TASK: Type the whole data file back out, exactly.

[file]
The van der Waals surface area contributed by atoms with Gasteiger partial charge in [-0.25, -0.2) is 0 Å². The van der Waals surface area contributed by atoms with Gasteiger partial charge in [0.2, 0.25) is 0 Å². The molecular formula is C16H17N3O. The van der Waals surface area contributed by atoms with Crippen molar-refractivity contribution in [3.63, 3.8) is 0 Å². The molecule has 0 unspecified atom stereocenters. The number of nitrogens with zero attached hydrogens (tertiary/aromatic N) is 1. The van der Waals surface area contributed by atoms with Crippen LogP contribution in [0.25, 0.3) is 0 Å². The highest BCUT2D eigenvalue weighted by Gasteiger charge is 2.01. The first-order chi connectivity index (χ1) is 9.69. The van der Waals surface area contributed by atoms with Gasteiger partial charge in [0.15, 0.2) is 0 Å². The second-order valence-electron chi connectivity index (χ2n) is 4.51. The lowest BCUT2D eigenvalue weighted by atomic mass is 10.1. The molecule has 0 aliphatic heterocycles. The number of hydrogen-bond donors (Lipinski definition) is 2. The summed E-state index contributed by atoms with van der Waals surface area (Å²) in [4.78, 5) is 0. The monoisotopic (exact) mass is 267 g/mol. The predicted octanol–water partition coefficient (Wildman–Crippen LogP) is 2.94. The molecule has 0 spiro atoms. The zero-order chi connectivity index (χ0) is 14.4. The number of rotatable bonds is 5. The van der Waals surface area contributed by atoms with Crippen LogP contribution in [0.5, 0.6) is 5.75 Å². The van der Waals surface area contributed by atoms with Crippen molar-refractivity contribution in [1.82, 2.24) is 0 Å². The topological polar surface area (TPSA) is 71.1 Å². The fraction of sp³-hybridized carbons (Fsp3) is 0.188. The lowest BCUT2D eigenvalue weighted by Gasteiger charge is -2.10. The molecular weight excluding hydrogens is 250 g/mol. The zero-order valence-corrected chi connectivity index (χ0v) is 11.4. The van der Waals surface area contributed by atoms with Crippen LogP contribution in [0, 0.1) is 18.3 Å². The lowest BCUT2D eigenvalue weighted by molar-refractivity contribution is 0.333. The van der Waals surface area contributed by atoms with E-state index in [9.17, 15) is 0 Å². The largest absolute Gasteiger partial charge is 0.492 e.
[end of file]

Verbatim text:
The van der Waals surface area contributed by atoms with Gasteiger partial charge in [-0.25, -0.2) is 0 Å². The van der Waals surface area contributed by atoms with Gasteiger partial charge in [0.2, 0.25) is 0 Å². The molecular formula is C16H17N3O. The van der Waals surface area contributed by atoms with Crippen molar-refractivity contribution in [3.63, 3.8) is 0 Å². The molecule has 0 unspecified atom stereocenters. The number of nitrogens with zero attached hydrogens (tertiary/aromatic N) is 1. The van der Waals surface area contributed by atoms with Crippen LogP contribution in [0.25, 0.3) is 0 Å². The highest BCUT2D eigenvalue weighted by Gasteiger charge is 2.01. The first-order chi connectivity index (χ1) is 9.69. The van der Waals surface area contributed by atoms with Gasteiger partial charge in [0.15, 0.2) is 0 Å². The second-order valence-electron chi connectivity index (χ2n) is 4.51. The lowest BCUT2D eigenvalue weighted by atomic mass is 10.1. The molecule has 0 aliphatic heterocycles. The number of hydrogen-bond donors (Lipinski definition) is 2. The summed E-state index contributed by atoms with van der Waals surface area (Å²) in [4.78, 5) is 0. The monoisotopic (exact) mass is 267 g/mol. The predicted octanol–water partition coefficient (Wildman–Crippen LogP) is 2.94. The molecule has 0 spiro atoms. The zero-order chi connectivity index (χ0) is 14.4. The number of rotatable bonds is 5. The van der Waals surface area contributed by atoms with Crippen LogP contribution in [0.5, 0.6) is 5.75 Å². The van der Waals surface area contributed by atoms with Crippen molar-refractivity contribution in [1.82, 2.24) is 0 Å². The topological polar surface area (TPSA) is 71.1 Å². The fraction of sp³-hybridized carbons (Fsp3) is 0.188. The lowest BCUT2D eigenvalue weighted by Gasteiger charge is -2.10. The molecular weight excluding hydrogens is 250 g/mol. The zero-order valence-corrected chi connectivity index (χ0v) is 11.4. The van der Waals surface area contributed by atoms with Crippen LogP contribution in [0, 0.1) is 18.3 Å². The lowest BCUT2D eigenvalue weighted by molar-refractivity contribution is 0.333. The van der Waals surface area contributed by atoms with E-state index in [9.17, 15) is 0 Å². The largest absolute Gasteiger partial charge is 0.492 e.